Two authors presenting research about megafirms couldn’t have asked for a better example. Megafirm AECOM had just announced the acquisition of construction manager Tishman Construction. The authors identified key trends in the creation of megafirms. One of those trends—"stuck in the middle and short on cash"—describes some big, successful firms.

Their research paper, “Supersized Competition: What You Need To Know About the Creation of A/E/C Megafirms,” was discussed on July 15 at the Society for Marketing Professional Services conference in Boston and funded by the SMPS Foundation. It can be found at

Authors Alexandra Brown, a marketing consultant, and Scott Mickle, director of business development for LandDesign, Charlotte, N.C., could not find a definition of “megafirm,” so they had to write one. Megafirms have “at least $1 billion in annual revenue, span multiple disciplines (e.g., engineering and architecture or construction and engineering) and operate internationally,” the report states.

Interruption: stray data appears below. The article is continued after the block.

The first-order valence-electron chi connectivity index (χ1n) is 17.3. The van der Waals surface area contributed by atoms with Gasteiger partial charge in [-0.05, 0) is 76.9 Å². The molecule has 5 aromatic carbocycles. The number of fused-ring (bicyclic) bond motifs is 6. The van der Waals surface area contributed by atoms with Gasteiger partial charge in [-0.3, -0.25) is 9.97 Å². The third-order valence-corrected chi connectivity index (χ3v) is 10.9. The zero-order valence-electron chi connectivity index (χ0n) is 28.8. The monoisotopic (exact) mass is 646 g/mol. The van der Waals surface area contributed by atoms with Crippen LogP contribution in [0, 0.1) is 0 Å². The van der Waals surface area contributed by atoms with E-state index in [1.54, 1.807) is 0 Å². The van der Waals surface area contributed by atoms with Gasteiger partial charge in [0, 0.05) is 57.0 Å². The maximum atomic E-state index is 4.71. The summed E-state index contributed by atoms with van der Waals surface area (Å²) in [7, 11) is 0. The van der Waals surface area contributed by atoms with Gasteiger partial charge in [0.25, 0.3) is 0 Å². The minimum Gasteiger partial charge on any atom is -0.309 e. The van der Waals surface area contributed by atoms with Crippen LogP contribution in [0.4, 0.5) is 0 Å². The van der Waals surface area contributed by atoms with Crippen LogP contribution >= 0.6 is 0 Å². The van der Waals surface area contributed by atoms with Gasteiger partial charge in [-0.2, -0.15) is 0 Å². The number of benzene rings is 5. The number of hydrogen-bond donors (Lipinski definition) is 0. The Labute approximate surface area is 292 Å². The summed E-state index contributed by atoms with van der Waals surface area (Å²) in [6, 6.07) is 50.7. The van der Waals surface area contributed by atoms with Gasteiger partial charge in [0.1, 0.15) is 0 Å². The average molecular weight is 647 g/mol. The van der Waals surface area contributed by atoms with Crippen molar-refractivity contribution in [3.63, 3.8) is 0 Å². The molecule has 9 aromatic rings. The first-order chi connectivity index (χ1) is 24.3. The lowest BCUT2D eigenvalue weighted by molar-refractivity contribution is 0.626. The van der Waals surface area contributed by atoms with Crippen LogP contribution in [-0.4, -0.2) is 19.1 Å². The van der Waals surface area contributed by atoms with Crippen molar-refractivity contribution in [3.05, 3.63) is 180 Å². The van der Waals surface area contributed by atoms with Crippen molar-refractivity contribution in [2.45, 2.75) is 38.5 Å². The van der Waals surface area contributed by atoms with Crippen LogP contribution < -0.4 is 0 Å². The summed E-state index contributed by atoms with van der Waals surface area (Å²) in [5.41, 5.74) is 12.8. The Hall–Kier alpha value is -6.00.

Demand drivers include globalization, vendor consolidation and owners pushing for single-source delivery. “But the desire and means to buy is only half the story. Firms with the desired qualities need to be willing to sell,” the authors say. Supply-side drivers include cash shortages and ownership transitions.

At some point, a firm finds itself in what interview subjects call a “zone of inefficiency,” the indicators of which include low profit margins and low internal growth. Owners looking to grow decide to “hitch their wagon to a firm that already has the infrastructure in place,” potentially making an existing megafirm grow larger.